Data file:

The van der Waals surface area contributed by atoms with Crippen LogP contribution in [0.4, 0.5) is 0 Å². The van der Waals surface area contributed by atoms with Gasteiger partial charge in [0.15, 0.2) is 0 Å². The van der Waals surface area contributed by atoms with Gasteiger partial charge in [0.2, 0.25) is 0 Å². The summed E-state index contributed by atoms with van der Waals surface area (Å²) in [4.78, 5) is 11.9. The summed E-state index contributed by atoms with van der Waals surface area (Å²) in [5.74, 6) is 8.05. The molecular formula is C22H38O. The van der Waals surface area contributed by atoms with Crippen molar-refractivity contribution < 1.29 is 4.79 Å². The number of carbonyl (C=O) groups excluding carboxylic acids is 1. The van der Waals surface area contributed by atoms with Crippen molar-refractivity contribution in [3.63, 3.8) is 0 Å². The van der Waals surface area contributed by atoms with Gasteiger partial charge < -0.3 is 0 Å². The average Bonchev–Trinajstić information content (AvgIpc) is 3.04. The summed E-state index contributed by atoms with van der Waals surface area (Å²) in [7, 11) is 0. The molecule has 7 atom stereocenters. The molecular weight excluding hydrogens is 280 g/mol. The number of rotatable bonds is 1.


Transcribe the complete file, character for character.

The van der Waals surface area contributed by atoms with Crippen LogP contribution in [0.4, 0.5) is 0 Å². The van der Waals surface area contributed by atoms with Gasteiger partial charge in [0.15, 0.2) is 0 Å². The van der Waals surface area contributed by atoms with Gasteiger partial charge in [0.2, 0.25) is 0 Å². The summed E-state index contributed by atoms with van der Waals surface area (Å²) in [4.78, 5) is 11.9. The summed E-state index contributed by atoms with van der Waals surface area (Å²) in [5.74, 6) is 8.05. The molecular formula is C22H38O. The van der Waals surface area contributed by atoms with Crippen molar-refractivity contribution < 1.29 is 4.79 Å². The number of carbonyl (C=O) groups excluding carboxylic acids is 1. The van der Waals surface area contributed by atoms with Crippen molar-refractivity contribution in [3.63, 3.8) is 0 Å². The van der Waals surface area contributed by atoms with Gasteiger partial charge < -0.3 is 0 Å². The average Bonchev–Trinajstić information content (AvgIpc) is 3.04. The summed E-state index contributed by atoms with van der Waals surface area (Å²) in [7, 11) is 0. The molecule has 7 atom stereocenters. The molecular weight excluding hydrogens is 280 g/mol. The number of rotatable bonds is 1.